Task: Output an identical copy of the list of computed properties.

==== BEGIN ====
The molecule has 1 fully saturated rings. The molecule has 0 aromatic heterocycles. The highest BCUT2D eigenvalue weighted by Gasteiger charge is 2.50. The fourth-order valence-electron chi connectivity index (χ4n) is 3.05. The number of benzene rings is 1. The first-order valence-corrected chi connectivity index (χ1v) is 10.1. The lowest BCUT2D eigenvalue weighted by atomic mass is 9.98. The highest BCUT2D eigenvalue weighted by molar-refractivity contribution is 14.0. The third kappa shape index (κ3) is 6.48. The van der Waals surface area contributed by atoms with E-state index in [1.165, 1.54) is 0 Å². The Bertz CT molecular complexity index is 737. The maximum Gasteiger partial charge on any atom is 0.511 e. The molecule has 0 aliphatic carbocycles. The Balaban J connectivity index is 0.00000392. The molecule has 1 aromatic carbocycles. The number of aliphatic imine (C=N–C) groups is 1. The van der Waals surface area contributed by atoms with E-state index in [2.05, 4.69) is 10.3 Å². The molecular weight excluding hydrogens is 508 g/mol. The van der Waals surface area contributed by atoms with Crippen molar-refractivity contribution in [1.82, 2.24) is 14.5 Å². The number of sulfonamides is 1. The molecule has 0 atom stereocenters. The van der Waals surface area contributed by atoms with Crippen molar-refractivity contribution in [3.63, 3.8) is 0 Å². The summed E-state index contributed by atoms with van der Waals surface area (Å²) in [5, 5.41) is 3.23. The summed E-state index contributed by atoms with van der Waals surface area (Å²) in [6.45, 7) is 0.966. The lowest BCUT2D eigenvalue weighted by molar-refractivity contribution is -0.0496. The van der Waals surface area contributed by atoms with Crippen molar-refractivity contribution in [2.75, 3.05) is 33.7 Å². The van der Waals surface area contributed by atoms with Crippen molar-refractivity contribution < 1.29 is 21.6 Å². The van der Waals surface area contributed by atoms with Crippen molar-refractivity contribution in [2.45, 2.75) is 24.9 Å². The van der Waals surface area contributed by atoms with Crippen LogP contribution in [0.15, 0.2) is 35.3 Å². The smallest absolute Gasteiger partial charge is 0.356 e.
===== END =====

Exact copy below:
The molecule has 1 fully saturated rings. The molecule has 0 aromatic heterocycles. The highest BCUT2D eigenvalue weighted by Gasteiger charge is 2.50. The fourth-order valence-electron chi connectivity index (χ4n) is 3.05. The number of benzene rings is 1. The first-order valence-corrected chi connectivity index (χ1v) is 10.1. The lowest BCUT2D eigenvalue weighted by atomic mass is 9.98. The highest BCUT2D eigenvalue weighted by molar-refractivity contribution is 14.0. The third kappa shape index (κ3) is 6.48. The van der Waals surface area contributed by atoms with E-state index in [1.165, 1.54) is 0 Å². The Bertz CT molecular complexity index is 737. The maximum Gasteiger partial charge on any atom is 0.511 e. The molecule has 0 aliphatic carbocycles. The Balaban J connectivity index is 0.00000392. The molecule has 1 aromatic carbocycles. The number of aliphatic imine (C=N–C) groups is 1. The van der Waals surface area contributed by atoms with E-state index in [2.05, 4.69) is 10.3 Å². The molecular weight excluding hydrogens is 508 g/mol. The van der Waals surface area contributed by atoms with Crippen molar-refractivity contribution in [1.82, 2.24) is 14.5 Å². The number of sulfonamides is 1. The molecule has 0 atom stereocenters. The van der Waals surface area contributed by atoms with Crippen molar-refractivity contribution in [3.63, 3.8) is 0 Å². The summed E-state index contributed by atoms with van der Waals surface area (Å²) in [5, 5.41) is 3.23. The summed E-state index contributed by atoms with van der Waals surface area (Å²) in [6.45, 7) is 0.966. The lowest BCUT2D eigenvalue weighted by molar-refractivity contribution is -0.0496. The van der Waals surface area contributed by atoms with Crippen molar-refractivity contribution in [2.75, 3.05) is 33.7 Å². The van der Waals surface area contributed by atoms with Crippen molar-refractivity contribution < 1.29 is 21.6 Å². The van der Waals surface area contributed by atoms with Crippen molar-refractivity contribution in [2.45, 2.75) is 24.9 Å². The van der Waals surface area contributed by atoms with Crippen LogP contribution in [0.15, 0.2) is 35.3 Å². The smallest absolute Gasteiger partial charge is 0.356 e.